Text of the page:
place with your toe, an instep, the outside edge or even your heel.  Again, the
key is to find it, set it and forget it.  If it sticks, hey, you're a hero, but
if you fret over it and paw endlessly at the face you're through.  Another
overlooked point is just because it is a foot hold doesn't mean it will be
found near your feet.  If you visit Hueco Tanks in Texas, chances are a heel
hook over your head will be your savior.  Think of it as hanging on a pull-up
bar for an extended period time over a pool of hungry gators.  Which would you
sooner have, greasy palms and them gators nipping at your heels or a leg up
over the bar as you taunt them with a free hand.  Anytime you can take weight
off your hands and arms, do it.
     When face climbing moved from the slabs onto the steeper realm it ushered in a
completely new set of rules and terms.  Getting to the top was still the main
objective, but now there were entirely different methods being employed
compared to the past.  The best style is still to walk up to a route you have
never seen before, put on the rack and lead to the top placing all the gear and
resorting to no shenanigans.  This is called an On Sight Flash or " A Vue".
     The "Beta Flash"  is next in line for style points and allows somebody to tell
you about certain sequences and holds on the route even during your ascent.
Close to the Beta Flash would be the "Deja Vue", wherein you have tried the
route before, but can't remember much about it.
     A "Redpoint" ascent allows you prior and intimate knowledge of the route, yet
for that attempt, you place all the gear while leading to the top, no gimmicks.
It doesn't seem to matter if you have worked on the route from every angle as
long as on your Redpoint you place the gear bottom to top and lead all the way
     Next down the style ladder would be the "Pinkpoint" ascent.  This means all
the gear is in place when you begin your lead, ready to be clipped as you go
by.  The gear can be placed by you or a partner, and previewing the holds is
regarded as good form.  If you fall off you should be lowered to the
ground--after practising the crux a dozen or so times--then pull the rope and
try it again.
     Way down on the style ladder is the "Brownpoint".  In the Brownpoint arena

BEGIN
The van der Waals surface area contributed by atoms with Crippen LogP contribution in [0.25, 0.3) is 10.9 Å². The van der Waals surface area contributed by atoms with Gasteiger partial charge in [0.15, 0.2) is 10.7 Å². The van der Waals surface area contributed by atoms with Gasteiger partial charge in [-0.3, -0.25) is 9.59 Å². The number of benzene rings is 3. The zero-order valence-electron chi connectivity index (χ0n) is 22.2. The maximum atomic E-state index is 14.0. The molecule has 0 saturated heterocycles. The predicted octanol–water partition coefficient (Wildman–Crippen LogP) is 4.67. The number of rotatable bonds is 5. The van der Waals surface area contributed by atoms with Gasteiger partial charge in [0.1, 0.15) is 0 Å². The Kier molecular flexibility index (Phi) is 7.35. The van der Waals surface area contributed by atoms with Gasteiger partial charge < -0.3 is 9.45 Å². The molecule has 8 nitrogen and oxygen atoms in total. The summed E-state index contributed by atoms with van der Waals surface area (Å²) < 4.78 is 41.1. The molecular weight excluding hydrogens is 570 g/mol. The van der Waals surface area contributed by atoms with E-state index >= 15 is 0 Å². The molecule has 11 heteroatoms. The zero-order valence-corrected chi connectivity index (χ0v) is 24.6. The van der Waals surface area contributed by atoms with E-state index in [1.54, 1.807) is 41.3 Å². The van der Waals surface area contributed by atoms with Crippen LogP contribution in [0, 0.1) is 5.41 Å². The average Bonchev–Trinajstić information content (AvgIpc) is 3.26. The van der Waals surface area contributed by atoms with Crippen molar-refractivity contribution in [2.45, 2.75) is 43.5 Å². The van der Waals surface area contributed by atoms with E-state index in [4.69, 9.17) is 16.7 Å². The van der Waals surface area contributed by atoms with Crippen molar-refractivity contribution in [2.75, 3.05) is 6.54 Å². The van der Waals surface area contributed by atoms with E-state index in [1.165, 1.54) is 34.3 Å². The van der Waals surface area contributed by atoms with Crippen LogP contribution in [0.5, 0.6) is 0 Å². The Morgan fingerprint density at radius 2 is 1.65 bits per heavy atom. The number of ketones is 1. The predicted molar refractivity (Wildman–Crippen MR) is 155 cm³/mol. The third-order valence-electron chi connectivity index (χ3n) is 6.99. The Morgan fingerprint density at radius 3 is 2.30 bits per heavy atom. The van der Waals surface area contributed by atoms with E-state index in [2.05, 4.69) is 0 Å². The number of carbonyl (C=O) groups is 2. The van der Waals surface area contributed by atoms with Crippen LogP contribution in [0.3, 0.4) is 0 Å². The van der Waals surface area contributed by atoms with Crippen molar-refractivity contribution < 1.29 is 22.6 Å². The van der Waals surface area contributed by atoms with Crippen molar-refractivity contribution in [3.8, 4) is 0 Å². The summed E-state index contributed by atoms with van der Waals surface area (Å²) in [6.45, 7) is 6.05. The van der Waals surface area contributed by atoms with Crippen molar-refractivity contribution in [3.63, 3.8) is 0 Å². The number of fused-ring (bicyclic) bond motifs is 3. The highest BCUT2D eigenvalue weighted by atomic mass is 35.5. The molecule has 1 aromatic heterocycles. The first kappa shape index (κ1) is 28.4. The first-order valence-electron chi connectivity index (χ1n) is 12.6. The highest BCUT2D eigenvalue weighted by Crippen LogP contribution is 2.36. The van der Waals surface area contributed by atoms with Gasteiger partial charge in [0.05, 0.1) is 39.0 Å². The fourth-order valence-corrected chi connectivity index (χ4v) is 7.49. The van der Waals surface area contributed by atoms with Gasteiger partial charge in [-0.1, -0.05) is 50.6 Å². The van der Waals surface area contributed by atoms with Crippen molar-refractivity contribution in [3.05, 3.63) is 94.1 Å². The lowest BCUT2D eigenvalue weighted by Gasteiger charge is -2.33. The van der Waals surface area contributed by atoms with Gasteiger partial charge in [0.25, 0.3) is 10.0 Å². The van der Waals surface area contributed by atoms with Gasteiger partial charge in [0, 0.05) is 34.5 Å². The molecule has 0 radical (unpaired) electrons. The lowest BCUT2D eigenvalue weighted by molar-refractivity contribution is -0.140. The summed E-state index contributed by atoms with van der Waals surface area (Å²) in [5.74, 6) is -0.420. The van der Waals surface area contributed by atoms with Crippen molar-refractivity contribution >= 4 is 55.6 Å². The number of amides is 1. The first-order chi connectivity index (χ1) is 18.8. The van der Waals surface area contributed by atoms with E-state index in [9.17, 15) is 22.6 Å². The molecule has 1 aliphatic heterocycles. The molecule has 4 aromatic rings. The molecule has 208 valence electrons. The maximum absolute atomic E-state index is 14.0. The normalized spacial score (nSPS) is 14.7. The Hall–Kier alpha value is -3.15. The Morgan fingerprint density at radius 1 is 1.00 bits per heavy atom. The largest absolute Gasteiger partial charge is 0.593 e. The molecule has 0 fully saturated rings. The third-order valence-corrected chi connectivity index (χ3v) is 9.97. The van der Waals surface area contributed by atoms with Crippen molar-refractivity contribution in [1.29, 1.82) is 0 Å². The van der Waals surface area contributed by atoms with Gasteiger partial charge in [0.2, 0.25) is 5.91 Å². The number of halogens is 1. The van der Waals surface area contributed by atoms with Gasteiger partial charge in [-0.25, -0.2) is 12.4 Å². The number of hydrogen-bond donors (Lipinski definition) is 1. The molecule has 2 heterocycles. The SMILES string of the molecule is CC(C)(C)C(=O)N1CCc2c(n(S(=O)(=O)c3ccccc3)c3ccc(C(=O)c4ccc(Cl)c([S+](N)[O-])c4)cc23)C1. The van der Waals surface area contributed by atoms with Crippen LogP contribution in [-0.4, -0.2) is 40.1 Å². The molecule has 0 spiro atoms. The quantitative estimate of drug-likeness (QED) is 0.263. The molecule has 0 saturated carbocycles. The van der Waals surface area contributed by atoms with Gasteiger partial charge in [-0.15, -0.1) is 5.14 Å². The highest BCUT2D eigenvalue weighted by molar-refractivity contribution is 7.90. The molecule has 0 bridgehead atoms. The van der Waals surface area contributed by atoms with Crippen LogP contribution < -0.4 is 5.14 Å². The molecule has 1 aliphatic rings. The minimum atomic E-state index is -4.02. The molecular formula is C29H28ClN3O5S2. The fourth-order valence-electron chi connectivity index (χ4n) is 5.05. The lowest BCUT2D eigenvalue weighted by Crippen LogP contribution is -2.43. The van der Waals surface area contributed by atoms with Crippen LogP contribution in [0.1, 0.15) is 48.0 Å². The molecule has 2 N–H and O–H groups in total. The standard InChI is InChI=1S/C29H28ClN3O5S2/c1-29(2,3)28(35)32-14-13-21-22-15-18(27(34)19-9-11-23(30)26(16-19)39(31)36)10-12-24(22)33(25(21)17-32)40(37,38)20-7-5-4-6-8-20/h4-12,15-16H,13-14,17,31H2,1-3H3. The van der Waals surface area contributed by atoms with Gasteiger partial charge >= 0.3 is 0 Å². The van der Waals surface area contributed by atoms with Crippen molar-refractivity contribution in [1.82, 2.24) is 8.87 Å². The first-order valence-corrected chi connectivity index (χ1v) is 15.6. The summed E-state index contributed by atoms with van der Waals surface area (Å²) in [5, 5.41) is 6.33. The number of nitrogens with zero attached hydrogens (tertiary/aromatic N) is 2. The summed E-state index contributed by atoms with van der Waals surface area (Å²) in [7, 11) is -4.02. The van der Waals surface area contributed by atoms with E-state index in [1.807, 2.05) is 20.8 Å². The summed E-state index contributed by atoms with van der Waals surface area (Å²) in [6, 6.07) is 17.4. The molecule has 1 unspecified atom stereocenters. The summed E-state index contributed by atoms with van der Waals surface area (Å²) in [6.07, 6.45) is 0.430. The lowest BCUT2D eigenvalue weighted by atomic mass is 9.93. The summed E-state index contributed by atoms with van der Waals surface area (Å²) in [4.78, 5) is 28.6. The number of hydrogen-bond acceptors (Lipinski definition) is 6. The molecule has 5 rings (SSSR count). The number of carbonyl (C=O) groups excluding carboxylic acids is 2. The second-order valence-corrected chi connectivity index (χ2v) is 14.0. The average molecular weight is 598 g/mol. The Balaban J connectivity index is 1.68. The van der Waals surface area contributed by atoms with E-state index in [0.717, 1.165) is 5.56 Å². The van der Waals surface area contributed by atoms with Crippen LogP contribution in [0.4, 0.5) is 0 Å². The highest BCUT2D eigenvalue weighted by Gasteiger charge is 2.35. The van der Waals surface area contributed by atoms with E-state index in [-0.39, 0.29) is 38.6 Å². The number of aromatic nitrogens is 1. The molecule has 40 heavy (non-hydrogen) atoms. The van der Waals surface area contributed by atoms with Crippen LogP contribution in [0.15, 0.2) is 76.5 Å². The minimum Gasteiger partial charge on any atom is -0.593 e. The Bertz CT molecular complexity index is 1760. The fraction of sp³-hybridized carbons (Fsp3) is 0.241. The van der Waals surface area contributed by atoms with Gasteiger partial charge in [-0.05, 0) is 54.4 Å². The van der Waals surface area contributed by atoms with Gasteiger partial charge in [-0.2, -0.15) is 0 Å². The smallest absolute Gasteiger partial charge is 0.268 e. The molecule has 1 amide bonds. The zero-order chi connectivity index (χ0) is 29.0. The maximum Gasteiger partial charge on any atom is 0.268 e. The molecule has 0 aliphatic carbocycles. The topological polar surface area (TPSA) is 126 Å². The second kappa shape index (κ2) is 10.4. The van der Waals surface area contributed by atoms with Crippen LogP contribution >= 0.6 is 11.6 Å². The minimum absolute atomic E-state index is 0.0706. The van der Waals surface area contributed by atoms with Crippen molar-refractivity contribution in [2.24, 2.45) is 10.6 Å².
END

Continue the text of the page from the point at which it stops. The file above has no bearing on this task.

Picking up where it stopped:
anything goes.  The Brownpoint ascent usually has a noble beginning.  A chosen
hardman will start up a route fully intending on bagging an "On Sight Flash"
for himself.  Things begin to go bad in a hurry and the hardman is now hanging
on the rope.  Things get real bad as he starts to stand on bolts hoping to gain
some altitude.  The frustrated hardman quickly resorts to a rope from above to
pull through a crux or two and then lowers back down to try a few moves.  A
side rope, one etrier and a tight belay make him feel like he has the strength
of ten men as he works out on the crux moves.  Within hours he stands on the
summit semi-victorious and gets ready to rap down and place his gear for a
"Pinkpoint" ascent later that week.
     The extreme difficulty found on overhanging rock also made "Hangdogging" a
standard practice.  In its purest form you basically fall off on your lead
attempt, shake out while hanging on the rope and then continue with your ascent
fully refreshed.  Even the most simple of events soon get rules and tags
attached to them.  If you start at the top of the route and lower down just to
work the crux section--figuring the rest of the route shouldn't give you any
trouble--then try to Red or Pink point it, that's called "Greyhounding or Speed
Dogging".  If you don't want to actually go up on a route and work the moves
out for yourself, a sub-man can be employed to do the dirty work--while you
watch.  This nameless sub-man is doing what is known as "Seeing Eye Dogging"
for the other fellah--who then might try a Beta Flash or something on the route.
Routes that feature the first bolt quite a distance up from the ground may
require another type of Dogging--"Coon Dogging".  A person who is Coon Dogging
will fire up to the first bolt and clip it for a fretful leader fearing the
groundfall.  The Coon Dog will usually have the first moves previously wired
and render his services for no fee, save for a few accolades.  From this point
the Coon Dog will lower down and turn over the blunted sharp end to a relieved
leader, now ready to siege the route in relative safety.